nep-ias New Economics Papers
on Insurance Economics
Issue of 2017‒07‒30
nine papers chosen by
Soumitra K. Mallick
Indian Institute of Social Welfare and Business Management

  1. The Effects of the Affordable Care Act on Health Insurance Coverage and Labor Market Outcomes By Mark Duggan; Gopi Shah Goda; Emilie Jackson
  2. Demand for Health Insurance Marketplace Plans Was Highly Elastic in 2014-2015 By Jean Abraham; Coleman Drake; Daniel W. Sacks; Kosali I. Simon
  3. The Unemployment Insurance Taxable Wage Base Mystery By Parsons, Donald O.
  4. The Impact of the Affordable Care Act's Medicaid Expansion on Medicaid Spending by Health Care Service Category By Jacqueline Fiore
  5. Other State Approaches to Integrating Medicare and Medicaid for Dually Eligible Beneficiaries: Implications for the New York State FIDA Demonstration By James Verdier; Ann Mary Philip
  6. Financing Mars settlement: Default Insurance Notes to Implement Venture Banking By Brian P. Hanley
  7. Job duration and history dependent unemployment insurance By Andersen, Torben M; Ellermann-Aarslev, Christian
  8. Income and Substitution Effects of a Disability Insurance Reform By Eugster, Beatrix; Deuchert, Eva
  9. Surprise! Out-of-Network Billing for Emergency Care in the United States By Zack Cooper; Fiona Scott Morton; Nathan Shekita

  1. By: Mark Duggan; Gopi Shah Goda; Emilie Jackson
    Abstract: The Affordable Care Act (ACA) includes several provisions designed to expand insurance coverage that also alter the tie between employment and health insurance. In this paper, we exploit variation across geographic areas in the potential impact of the ACA to estimate its effect on health insurance coverage and labor market outcomes in the first two years after the implementation of its main features. Our measures of potential ACA impact come from pre-existing population shares of uninsured individuals within income groups that were targeted by Medicaid expansions and federal subsidies for private health insurance, interacted with each state’s Medicaid expansion status. Our findings indicate that the majority of the increase in health insurance coverage since 2013 is due to the ACA and that areas in which the potential Medicaid and exchange enrollments were higher saw substantially larger increases in coverage. While labor market outcomes in the aggregate were not significantly affected, our results indicate that labor force participation reductions in areas with higher potential exchange enrollment were offset by increases in labor force participation in areas with higher potential Medicaid enrollment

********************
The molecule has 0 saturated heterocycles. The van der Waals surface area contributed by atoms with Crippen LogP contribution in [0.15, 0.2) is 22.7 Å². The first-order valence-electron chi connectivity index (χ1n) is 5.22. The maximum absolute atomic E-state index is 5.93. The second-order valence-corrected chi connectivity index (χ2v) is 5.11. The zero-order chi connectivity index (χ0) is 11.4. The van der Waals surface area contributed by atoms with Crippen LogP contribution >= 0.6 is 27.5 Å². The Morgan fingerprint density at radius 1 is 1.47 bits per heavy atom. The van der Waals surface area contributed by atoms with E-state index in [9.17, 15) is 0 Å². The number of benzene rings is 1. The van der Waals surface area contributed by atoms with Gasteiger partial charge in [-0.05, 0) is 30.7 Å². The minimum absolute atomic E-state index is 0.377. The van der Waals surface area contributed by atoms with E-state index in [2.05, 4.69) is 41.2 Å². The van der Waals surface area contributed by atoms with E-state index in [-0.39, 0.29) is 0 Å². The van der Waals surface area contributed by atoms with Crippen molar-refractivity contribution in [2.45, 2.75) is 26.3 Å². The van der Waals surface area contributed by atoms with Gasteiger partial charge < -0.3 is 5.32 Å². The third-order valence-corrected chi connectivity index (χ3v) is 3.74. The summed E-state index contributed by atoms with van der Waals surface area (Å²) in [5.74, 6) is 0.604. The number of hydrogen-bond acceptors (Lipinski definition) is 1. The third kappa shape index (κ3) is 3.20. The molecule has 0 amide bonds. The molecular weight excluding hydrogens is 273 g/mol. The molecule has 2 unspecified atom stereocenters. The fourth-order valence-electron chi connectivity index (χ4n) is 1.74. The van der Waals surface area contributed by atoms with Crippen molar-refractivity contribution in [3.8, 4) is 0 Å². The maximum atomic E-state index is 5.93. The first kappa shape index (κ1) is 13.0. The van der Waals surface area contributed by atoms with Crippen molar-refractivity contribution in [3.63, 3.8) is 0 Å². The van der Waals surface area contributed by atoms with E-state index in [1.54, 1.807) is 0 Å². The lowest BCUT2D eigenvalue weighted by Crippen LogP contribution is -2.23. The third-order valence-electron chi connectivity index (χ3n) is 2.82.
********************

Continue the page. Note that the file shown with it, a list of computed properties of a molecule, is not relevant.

JEL: H31 H51 J18 J20 J38
    Date: 2017–07
  2. By: Jean Abraham; Coleman Drake; Daniel W. Sacks; Kosali I. Simon
    Abstract: A major provision of the Affordable Care Act was the creation of Health Insurance Marketplaces, which began operating for the 2014 plan year. Although enrollment initially grew in these markets, enrollment has fallen recently amid insurer exits and rising premiums. To better understand these markets, we estimate premium elasticity of demand for Marketplace plans, using within-plan premium changes from 2014 to 2015, accounting for state-specific trends and simultaneous changes in generosity. Our preferred estimate implies that a one percent premium increase reduces plan-specific enrollment by 1.7 percent. We argue that this high elasticity reflects the rapid growth and high churn in this market, as well as the high degree of standardization and the availability of many close substitutes.
    JEL: I11
    Date: 2017–07
  3. By: Parsons, Donald O. (George Washington University)